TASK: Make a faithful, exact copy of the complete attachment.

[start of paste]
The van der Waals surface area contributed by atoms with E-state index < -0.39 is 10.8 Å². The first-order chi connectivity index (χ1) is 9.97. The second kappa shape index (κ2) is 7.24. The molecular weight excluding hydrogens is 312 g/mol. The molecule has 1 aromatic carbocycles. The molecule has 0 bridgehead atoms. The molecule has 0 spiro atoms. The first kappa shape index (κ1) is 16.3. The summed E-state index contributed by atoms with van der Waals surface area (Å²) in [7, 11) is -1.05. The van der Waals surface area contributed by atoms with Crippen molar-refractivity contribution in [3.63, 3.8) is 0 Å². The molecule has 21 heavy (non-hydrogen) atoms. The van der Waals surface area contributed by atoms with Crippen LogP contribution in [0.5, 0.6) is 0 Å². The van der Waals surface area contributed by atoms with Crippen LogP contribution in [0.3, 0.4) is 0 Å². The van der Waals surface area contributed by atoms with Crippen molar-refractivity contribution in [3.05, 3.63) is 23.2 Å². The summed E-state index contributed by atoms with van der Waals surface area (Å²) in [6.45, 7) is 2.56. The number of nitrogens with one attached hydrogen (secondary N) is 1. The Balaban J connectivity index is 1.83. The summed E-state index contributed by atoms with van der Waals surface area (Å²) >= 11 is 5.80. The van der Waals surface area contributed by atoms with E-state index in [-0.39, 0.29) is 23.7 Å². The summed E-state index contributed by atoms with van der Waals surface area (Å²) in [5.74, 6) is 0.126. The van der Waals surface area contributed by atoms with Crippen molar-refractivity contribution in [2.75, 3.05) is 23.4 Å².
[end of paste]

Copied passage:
The van der Waals surface area contributed by atoms with E-state index < -0.39 is 10.8 Å². The first-order chi connectivity index (χ1) is 9.97. The second kappa shape index (κ2) is 7.24. The molecular weight excluding hydrogens is 312 g/mol. The molecule has 1 aromatic carbocycles. The molecule has 0 bridgehead atoms. The molecule has 0 spiro atoms. The first kappa shape index (κ1) is 16.3. The summed E-state index contributed by atoms with van der Waals surface area (Å²) in [7, 11) is -1.05. The van der Waals surface area contributed by atoms with Crippen molar-refractivity contribution in [3.63, 3.8) is 0 Å². The molecule has 21 heavy (non-hydrogen) atoms. The van der Waals surface area contributed by atoms with Crippen LogP contribution in [0.5, 0.6) is 0 Å². The van der Waals surface area contributed by atoms with Crippen LogP contribution in [0.3, 0.4) is 0 Å². The van der Waals surface area contributed by atoms with Crippen molar-refractivity contribution in [3.05, 3.63) is 23.2 Å². The summed E-state index contributed by atoms with van der Waals surface area (Å²) in [6.45, 7) is 2.56. The number of nitrogens with one attached hydrogen (secondary N) is 1. The Balaban J connectivity index is 1.83. The summed E-state index contributed by atoms with van der Waals surface area (Å²) >= 11 is 5.80. The van der Waals surface area contributed by atoms with E-state index in [-0.39, 0.29) is 23.7 Å². The summed E-state index contributed by atoms with van der Waals surface area (Å²) in [5.74, 6) is 0.126. The van der Waals surface area contributed by atoms with Crippen molar-refractivity contribution in [2.75, 3.05) is 23.4 Å².